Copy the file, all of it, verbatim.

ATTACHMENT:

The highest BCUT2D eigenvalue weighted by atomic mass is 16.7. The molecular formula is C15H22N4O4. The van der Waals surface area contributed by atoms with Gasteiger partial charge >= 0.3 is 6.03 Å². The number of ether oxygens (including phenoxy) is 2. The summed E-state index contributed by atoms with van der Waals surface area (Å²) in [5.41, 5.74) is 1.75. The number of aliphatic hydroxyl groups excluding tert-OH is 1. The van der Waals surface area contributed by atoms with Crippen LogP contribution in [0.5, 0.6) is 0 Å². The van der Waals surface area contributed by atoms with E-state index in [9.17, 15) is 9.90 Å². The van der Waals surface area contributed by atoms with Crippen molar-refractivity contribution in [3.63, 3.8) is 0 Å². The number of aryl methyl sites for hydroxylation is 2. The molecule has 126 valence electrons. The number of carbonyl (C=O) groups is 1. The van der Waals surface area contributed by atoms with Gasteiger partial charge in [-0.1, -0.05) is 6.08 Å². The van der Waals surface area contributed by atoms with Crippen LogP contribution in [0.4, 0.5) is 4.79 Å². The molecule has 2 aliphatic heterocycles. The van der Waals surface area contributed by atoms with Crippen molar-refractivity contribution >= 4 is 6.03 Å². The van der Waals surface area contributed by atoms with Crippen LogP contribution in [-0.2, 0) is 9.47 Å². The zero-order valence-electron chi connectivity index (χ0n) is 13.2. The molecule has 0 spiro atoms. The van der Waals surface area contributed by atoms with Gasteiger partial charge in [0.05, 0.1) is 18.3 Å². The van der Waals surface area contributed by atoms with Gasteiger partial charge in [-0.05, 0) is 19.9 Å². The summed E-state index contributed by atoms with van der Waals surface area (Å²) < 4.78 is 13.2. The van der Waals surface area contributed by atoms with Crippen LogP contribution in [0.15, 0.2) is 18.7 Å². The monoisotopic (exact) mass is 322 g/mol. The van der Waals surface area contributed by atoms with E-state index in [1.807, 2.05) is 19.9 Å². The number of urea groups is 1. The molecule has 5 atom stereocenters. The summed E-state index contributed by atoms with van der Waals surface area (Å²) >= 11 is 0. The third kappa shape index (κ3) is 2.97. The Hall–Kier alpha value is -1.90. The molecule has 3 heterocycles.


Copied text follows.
The highest BCUT2D eigenvalue weighted by atomic mass is 16.7. The molecular formula is C15H22N4O4. The van der Waals surface area contributed by atoms with Gasteiger partial charge >= 0.3 is 6.03 Å². The number of ether oxygens (including phenoxy) is 2. The summed E-state index contributed by atoms with van der Waals surface area (Å²) in [5.41, 5.74) is 1.75. The number of aliphatic hydroxyl groups excluding tert-OH is 1. The van der Waals surface area contributed by atoms with Crippen LogP contribution in [0.5, 0.6) is 0 Å². The van der Waals surface area contributed by atoms with E-state index in [9.17, 15) is 9.90 Å². The van der Waals surface area contributed by atoms with Crippen molar-refractivity contribution in [3.63, 3.8) is 0 Å². The number of aryl methyl sites for hydroxylation is 2. The molecule has 126 valence electrons. The number of carbonyl (C=O) groups is 1. The van der Waals surface area contributed by atoms with Gasteiger partial charge in [-0.1, -0.05) is 6.08 Å². The van der Waals surface area contributed by atoms with Crippen LogP contribution in [0.4, 0.5) is 4.79 Å². The molecule has 2 aliphatic heterocycles. The van der Waals surface area contributed by atoms with Crippen molar-refractivity contribution >= 4 is 6.03 Å². The van der Waals surface area contributed by atoms with Crippen LogP contribution in [-0.2, 0) is 9.47 Å². The zero-order valence-electron chi connectivity index (χ0n) is 13.2. The molecule has 0 spiro atoms. The van der Waals surface area contributed by atoms with Gasteiger partial charge in [0.05, 0.1) is 18.3 Å². The van der Waals surface area contributed by atoms with Gasteiger partial charge in [-0.05, 0) is 19.9 Å². The summed E-state index contributed by atoms with van der Waals surface area (Å²) < 4.78 is 13.2. The van der Waals surface area contributed by atoms with Crippen LogP contribution in [0.15, 0.2) is 18.7 Å². The monoisotopic (exact) mass is 322 g/mol. The van der Waals surface area contributed by atoms with E-state index in [1.807, 2.05) is 19.9 Å². The number of urea groups is 1. The molecule has 5 atom stereocenters. The summed E-state index contributed by atoms with van der Waals surface area (Å²) >= 11 is 0. The third kappa shape index (κ3) is 2.97. The Hall–Kier alpha value is -1.90. The molecule has 3 heterocycles.